FBI Arrests Man Who Allegedly Gave Kurt Eichenwald a Seizure Over Twitter
- Author: Annette Adams Mar 19, 2017,
Mar 19, 2017, 0:10
Eichenwald, whose form of epilepsy can be triggered by flashing, strobe-like light lights, announced on Twitter on Friday that the man who allegedly sent the tweet had been arrested after a three-month investigation.
The FBI and police in Maryland and Dallas, where Eichenwald resides, investigated the case and arrested John Rayne Rivello, 29, on Friday.
The flashing "Gif" image had been sent to Kurt Eichenwald, a writer and editor for Newsweek and Vanity Fair in December, including a message, "You deserve a seizure for your post", reported a criminal complaint.
Officials say a search warrant of Rivello's Twitter account revealed direct messages between Rivello and others with statements bragging about what he sent.
Eichenwald has been public about having epilepsy. Soon after the appearance, Eichenwald, who suffers from epilepsy, received a number of Twitter messages that were created to induce a seizure, and one of those messages achieved its goal.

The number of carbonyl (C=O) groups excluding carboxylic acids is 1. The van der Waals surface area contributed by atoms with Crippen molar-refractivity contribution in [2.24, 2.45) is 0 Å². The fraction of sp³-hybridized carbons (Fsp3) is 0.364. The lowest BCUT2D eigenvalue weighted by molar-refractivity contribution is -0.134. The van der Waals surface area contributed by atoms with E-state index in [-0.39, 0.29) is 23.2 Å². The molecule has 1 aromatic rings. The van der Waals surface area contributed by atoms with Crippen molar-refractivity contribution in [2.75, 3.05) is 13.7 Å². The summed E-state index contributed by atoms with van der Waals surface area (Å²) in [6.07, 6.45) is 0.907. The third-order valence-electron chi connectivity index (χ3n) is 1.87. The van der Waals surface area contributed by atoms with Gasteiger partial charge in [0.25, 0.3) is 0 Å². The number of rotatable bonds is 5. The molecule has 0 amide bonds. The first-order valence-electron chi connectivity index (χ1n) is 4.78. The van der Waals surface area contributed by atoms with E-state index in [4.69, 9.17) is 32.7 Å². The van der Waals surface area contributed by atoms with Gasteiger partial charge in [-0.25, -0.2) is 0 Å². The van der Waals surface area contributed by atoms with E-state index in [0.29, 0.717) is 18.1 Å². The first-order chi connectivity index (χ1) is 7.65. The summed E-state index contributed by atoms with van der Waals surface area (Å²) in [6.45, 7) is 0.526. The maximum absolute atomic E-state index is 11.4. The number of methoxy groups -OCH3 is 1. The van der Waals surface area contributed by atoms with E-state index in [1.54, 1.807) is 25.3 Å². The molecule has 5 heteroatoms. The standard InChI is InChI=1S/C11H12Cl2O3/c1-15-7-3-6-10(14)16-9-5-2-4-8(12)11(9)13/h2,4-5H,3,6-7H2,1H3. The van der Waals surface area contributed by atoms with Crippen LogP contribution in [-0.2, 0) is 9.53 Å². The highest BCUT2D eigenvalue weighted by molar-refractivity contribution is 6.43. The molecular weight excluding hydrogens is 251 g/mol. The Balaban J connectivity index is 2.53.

Investigators found a screenshot on his iCloud account of an altered Wikipedia page for Mr Eichenwald, falsely listing his date of death as 16 December, a day after the image was sent.
But they warned that photo-sensitivity and its relation to epilepsy is not very well understood. Eichenwald said the images were created to trigger an epileptic seizure.
Soon after, Eichenwald's wife tweeted from his account, "This is his wife, you caused a seizure". "It wasn't the content of the communication that was meant to persuade somebody or make them feel badly about themselves; this was an electronic communication that was created to have a physical effect". "This was an electronic communication that was created to have a physical effect".
The suspect, who was not immediately identified, is expected to appear in Baltimore federal court on Friday afternoon. This is due in part to the fact that it's not exactly ethical to gather patients with epilepsy and expose them to images that could trigger a seizure-especially since seizures can be deadly.
Eichenwald's case is different from other online stalking or bullying lawsuits because the tweet Eichenwald received wasn't just sent to harm him emotionally, it was created to target his medical condition, The New York Times pointed out in a report.